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Alleged 'Barefoot Bandit' pleads not guilty

By Patrick Oppmann, CNN
  • Suspect implicated in multistate crime spree
  • Colton Harris-Moore was arrested in July
  • He is set to stand trial in January

Seattle, Washington (CNN) -- Over the last four months, Colton Harris-Moore has kept busy in solitary confinement by designing airplanes, his attorney said Thursday.

But it may be years before the so-called "Barefoot Bandit," accused of stealing and flying airplanes without a pilot's license, gets anywhere near aircraft again.

Harris-Moore, 19, pleaded not guilty in a Seattle courtroom Thursday to five federal charges, including transporting a stolen aircraft, transporting a stolen firearm and flying a plane without a license.

Four of the charges are punishable by up to 10 years in prison and a $250,000 fine. Flying a plane without a license carries a possible three-year sentence.

A January 18, 2011, trial date was scheduled.

Harris-Moore, 19, earned the nickname "the Barefoot Bandit" for an alleged multistate crime spree that authorities say involved stealing and crashing as many as five small planes, sometimes while not wearing shoes. Federal prosecutors have said he could be behind as many as 100 crimes, ranging from stealing cars and boats to burglarizing homes and committing online identity thefts.

Harris-Moore had been on the run since 2008, when he disappeared from a Washington-state halfway house after pleading guilty to three counts of burglary.

He was arrested in the Bahamas in July after allegedly piloting and crashing a stolen plane there. The plane went missing in Indiana, more than 1,000 miles away. His dramatic arrival in the Bahamas garnered international headlines and set off an island-hopping manhunt. Bahamian police arrested him after shooting out the engine of a boat he allegedly stole.

Despite his notoriety and social media sites dedicated to his alleged exploits, Harris-Moore kept a low profile in court Thursday. Wearing a khaki uniform with a bright orange undershirt, Harris-Moore, who is 6 feet 5 inches tall, sat hunched in a chair behind his attorney.

His eyes were fixed on the ground and three U.S. marshals stood in a circle around him for most of the five-minute long hearing.

Harris-Moore looked up and spoke only when responding to Magistrate Judge Mary Alice Theiler, who asked him to say his name and his year of birth for the record. Defense attorney John Henry Browne entered the plea of not guilty for his client.

After the hearing, Browne described Harris-Moore as "shy and na´ve. He's never done drugs or had a sip of alcohol."

The captured teen fugitive, Browne said, spends his incarceration reading mail sent to him from around the world and studying airplane design.

Despite reports of book and movie projects underway, Harris-Moore had no interest in profiting from his story, Browne said, unless proceeds could be used to compensate his alleged victims.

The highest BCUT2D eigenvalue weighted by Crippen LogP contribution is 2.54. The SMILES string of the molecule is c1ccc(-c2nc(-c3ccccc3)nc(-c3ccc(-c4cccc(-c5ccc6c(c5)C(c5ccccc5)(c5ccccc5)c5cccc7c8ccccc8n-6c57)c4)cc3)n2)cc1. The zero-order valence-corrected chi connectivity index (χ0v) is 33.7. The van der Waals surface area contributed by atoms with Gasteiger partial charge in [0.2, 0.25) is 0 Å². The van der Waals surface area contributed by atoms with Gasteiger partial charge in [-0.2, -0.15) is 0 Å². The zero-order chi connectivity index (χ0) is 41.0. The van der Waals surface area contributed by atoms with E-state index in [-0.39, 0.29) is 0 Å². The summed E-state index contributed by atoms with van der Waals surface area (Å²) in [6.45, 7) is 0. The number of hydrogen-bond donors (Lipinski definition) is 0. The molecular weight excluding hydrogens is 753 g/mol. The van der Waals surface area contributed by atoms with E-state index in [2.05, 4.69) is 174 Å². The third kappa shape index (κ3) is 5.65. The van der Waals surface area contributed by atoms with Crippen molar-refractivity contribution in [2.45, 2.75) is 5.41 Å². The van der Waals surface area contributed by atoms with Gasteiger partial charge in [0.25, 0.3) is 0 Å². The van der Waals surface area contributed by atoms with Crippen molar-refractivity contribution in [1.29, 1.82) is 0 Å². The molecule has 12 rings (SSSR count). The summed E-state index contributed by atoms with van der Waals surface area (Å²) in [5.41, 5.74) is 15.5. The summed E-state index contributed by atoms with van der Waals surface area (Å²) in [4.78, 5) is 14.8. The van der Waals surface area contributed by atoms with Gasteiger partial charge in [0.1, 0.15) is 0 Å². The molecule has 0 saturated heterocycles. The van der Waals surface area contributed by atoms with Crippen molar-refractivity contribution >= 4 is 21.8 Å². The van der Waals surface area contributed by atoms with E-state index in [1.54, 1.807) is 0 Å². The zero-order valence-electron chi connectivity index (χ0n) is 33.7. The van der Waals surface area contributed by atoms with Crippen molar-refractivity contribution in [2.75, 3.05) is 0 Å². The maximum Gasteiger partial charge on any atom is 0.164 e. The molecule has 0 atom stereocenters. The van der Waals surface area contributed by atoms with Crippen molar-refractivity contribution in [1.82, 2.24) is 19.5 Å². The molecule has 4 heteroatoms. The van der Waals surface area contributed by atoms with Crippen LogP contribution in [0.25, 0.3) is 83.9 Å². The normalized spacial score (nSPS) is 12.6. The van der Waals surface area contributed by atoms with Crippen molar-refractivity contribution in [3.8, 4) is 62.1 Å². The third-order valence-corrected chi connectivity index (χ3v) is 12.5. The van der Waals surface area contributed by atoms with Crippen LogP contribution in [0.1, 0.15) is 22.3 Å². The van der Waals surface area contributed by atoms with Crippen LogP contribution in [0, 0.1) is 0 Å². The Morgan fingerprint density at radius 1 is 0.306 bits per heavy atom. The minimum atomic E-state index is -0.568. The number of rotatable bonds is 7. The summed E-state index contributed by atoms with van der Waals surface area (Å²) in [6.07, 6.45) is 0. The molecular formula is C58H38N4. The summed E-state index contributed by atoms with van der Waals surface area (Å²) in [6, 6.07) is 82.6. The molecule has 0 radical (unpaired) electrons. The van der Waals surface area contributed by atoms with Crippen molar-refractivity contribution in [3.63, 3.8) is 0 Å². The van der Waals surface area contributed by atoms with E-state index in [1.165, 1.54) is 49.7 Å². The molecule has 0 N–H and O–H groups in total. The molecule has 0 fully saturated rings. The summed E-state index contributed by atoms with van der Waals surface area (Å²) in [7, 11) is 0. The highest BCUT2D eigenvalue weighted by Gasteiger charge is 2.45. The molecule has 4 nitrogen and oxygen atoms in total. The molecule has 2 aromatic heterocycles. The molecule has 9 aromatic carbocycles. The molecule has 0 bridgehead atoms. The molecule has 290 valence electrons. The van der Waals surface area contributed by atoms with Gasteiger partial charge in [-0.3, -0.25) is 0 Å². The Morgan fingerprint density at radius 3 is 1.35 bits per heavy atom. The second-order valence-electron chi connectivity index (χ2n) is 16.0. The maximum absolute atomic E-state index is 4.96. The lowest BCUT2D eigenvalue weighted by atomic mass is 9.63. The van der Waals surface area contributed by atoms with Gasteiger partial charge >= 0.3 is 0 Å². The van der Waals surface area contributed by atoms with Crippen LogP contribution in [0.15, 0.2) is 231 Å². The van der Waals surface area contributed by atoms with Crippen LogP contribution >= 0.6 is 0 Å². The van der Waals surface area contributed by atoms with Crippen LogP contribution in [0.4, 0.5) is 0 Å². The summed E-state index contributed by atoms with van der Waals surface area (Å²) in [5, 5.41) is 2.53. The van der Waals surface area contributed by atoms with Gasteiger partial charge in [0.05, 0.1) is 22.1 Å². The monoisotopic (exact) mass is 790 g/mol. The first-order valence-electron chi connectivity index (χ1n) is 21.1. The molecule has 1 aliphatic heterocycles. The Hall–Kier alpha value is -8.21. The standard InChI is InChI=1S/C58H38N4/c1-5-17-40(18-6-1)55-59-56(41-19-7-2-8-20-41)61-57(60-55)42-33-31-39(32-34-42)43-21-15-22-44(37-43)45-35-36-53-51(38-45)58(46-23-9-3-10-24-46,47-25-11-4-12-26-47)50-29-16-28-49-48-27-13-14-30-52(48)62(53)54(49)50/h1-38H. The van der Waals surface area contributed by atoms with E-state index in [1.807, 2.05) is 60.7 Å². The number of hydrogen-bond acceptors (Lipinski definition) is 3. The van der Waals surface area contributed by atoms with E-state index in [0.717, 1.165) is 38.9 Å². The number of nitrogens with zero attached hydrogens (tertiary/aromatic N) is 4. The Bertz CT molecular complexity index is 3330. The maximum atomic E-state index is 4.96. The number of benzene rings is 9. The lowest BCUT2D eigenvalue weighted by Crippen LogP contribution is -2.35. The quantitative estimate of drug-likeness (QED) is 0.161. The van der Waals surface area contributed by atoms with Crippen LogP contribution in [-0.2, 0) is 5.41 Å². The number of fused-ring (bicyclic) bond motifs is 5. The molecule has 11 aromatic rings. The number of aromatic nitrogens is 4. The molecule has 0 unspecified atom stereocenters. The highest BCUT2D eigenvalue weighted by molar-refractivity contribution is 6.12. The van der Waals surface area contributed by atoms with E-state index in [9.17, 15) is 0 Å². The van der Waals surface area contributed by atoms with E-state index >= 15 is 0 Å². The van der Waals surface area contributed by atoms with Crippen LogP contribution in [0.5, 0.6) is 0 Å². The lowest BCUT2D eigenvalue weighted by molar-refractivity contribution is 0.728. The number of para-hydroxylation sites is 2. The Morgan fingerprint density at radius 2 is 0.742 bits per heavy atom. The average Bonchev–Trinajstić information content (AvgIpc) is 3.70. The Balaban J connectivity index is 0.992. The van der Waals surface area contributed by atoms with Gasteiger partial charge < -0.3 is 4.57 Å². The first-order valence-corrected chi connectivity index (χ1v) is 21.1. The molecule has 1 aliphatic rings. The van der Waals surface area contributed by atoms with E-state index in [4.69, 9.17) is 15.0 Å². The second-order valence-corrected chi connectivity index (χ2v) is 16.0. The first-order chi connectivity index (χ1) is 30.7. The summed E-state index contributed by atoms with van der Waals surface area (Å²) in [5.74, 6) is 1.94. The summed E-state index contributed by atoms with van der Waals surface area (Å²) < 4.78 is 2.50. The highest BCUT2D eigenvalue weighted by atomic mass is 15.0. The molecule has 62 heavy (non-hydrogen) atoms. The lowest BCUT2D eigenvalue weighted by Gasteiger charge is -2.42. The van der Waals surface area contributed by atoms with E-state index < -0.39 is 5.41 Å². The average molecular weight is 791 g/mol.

Browne said he was engaged in "productive" discussions with the U.S. attorney's office in Seattle to consolidate the federal and state charges, which could include as many nine states and several Washington-state jurisdictions.

Emily Langlie, a spokeswoman for the U.S. attorney, said Thursday that the office does not discuss plea negotiations.

Some of the jurisdictions where Harris-Moore faces charges have already agreed to waive prosecuting him, Browne said, for a possible deal that would involve his client serving jail time and paying restitution. Browne would not identify the prosecutors in favor of the deal, but said he hoped an agreement could mean Harris-Moore might serve as little time as four years in prison.

"If everyone doesn't agree to consolidate then it will mean quite a bit of trials," Browne told reporters. "Then I'll bankrupt them," he said referring to counties that choose to prosecute Harris-Moore individually.

"What a blowhard," Island County prosecutor Greg Banks responded when told of Browne's comments to the media. "We haven't heard from him, maybe he doesn't think we have telephones here."

Island County includes Camano Island, where Harris-Moore grew up and faces at least a dozen charges for alleged identity thefts, burglaries and driving a stolen car. Banks said he believed that forensic testing could lead to more charges being filed soon.

Banks said he did not expect a trial would be particularly complicated or costly for the county to hold.

The prosecutor also said he doubted that the proposed federal deal to consolidate charges could be applied to the state level and that a separate agreement would have to be struck among the Washington-state counties where Harris-Moore faces charges.

"But the justice system is more than just about counting up years," Banks said. "He has to be held accountable for what he did here."

CNN's Patrick Oppman contributed to this report.